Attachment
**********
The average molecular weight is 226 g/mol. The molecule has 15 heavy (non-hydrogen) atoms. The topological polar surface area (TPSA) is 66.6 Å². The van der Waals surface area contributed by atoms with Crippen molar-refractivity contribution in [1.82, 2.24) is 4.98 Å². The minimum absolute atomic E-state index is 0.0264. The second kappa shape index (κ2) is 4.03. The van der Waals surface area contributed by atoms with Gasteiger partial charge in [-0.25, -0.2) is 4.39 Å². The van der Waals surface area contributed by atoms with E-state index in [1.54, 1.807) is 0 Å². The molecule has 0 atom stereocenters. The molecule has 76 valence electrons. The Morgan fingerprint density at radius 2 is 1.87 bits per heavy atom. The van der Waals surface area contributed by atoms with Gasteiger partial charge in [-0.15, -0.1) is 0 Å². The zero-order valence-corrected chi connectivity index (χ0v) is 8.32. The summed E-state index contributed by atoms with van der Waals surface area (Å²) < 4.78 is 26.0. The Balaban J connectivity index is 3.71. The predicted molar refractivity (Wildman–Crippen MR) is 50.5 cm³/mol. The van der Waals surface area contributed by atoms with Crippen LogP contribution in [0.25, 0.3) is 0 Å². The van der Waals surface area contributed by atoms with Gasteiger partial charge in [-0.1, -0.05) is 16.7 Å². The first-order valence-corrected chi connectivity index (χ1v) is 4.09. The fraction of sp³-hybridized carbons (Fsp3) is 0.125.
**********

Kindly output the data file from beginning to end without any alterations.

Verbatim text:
The average molecular weight is 226 g/mol. The molecule has 15 heavy (non-hydrogen) atoms. The topological polar surface area (TPSA) is 66.6 Å². The van der Waals surface area contributed by atoms with Crippen molar-refractivity contribution in [1.82, 2.24) is 4.98 Å². The minimum absolute atomic E-state index is 0.0264. The second kappa shape index (κ2) is 4.03. The van der Waals surface area contributed by atoms with Gasteiger partial charge in [-0.25, -0.2) is 4.39 Å². The van der Waals surface area contributed by atoms with E-state index in [1.54, 1.807) is 0 Å². The molecule has 0 atom stereocenters. The molecule has 76 valence electrons. The Morgan fingerprint density at radius 2 is 1.87 bits per heavy atom. The van der Waals surface area contributed by atoms with Gasteiger partial charge in [-0.15, -0.1) is 0 Å². The zero-order valence-corrected chi connectivity index (χ0v) is 8.32. The summed E-state index contributed by atoms with van der Waals surface area (Å²) < 4.78 is 26.0. The Balaban J connectivity index is 3.71. The predicted molar refractivity (Wildman–Crippen MR) is 50.5 cm³/mol. The van der Waals surface area contributed by atoms with Crippen LogP contribution in [0.25, 0.3) is 0 Å². The van der Waals surface area contributed by atoms with Gasteiger partial charge in [-0.1, -0.05) is 16.7 Å². The first-order valence-corrected chi connectivity index (χ1v) is 4.09. The fraction of sp³-hybridized carbons (Fsp3) is 0.125.